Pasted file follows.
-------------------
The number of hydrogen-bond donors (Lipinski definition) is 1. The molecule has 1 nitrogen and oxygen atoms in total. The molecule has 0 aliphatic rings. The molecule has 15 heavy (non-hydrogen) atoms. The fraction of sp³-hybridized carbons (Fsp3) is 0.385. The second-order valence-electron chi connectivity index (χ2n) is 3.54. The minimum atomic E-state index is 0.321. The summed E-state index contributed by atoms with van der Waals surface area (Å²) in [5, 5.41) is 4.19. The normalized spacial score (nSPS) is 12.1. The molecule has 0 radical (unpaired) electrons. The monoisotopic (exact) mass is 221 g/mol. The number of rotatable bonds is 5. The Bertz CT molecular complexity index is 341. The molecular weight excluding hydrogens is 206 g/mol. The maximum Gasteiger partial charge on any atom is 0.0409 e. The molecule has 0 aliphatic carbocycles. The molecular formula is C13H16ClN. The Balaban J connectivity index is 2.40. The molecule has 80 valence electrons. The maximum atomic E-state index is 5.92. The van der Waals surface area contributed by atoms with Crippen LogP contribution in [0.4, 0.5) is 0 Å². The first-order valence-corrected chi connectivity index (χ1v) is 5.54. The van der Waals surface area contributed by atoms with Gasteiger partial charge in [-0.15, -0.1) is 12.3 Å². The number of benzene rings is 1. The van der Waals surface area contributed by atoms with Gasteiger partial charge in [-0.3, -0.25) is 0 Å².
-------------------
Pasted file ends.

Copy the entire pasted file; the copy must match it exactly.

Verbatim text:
The number of hydrogen-bond donors (Lipinski definition) is 1. The molecule has 1 nitrogen and oxygen atoms in total. The molecule has 0 aliphatic rings. The molecule has 15 heavy (non-hydrogen) atoms. The fraction of sp³-hybridized carbons (Fsp3) is 0.385. The second-order valence-electron chi connectivity index (χ2n) is 3.54. The minimum atomic E-state index is 0.321. The summed E-state index contributed by atoms with van der Waals surface area (Å²) in [5, 5.41) is 4.19. The normalized spacial score (nSPS) is 12.1. The molecule has 0 radical (unpaired) electrons. The monoisotopic (exact) mass is 221 g/mol. The number of rotatable bonds is 5. The Bertz CT molecular complexity index is 341. The molecular weight excluding hydrogens is 206 g/mol. The maximum Gasteiger partial charge on any atom is 0.0409 e. The molecule has 0 aliphatic carbocycles. The molecular formula is C13H16ClN. The Balaban J connectivity index is 2.40. The molecule has 80 valence electrons. The maximum atomic E-state index is 5.92. The van der Waals surface area contributed by atoms with Crippen LogP contribution in [0.4, 0.5) is 0 Å². The first-order valence-corrected chi connectivity index (χ1v) is 5.54. The van der Waals surface area contributed by atoms with Gasteiger partial charge in [-0.15, -0.1) is 12.3 Å². The number of benzene rings is 1. The van der Waals surface area contributed by atoms with Gasteiger partial charge in [-0.3, -0.25) is 0 Å².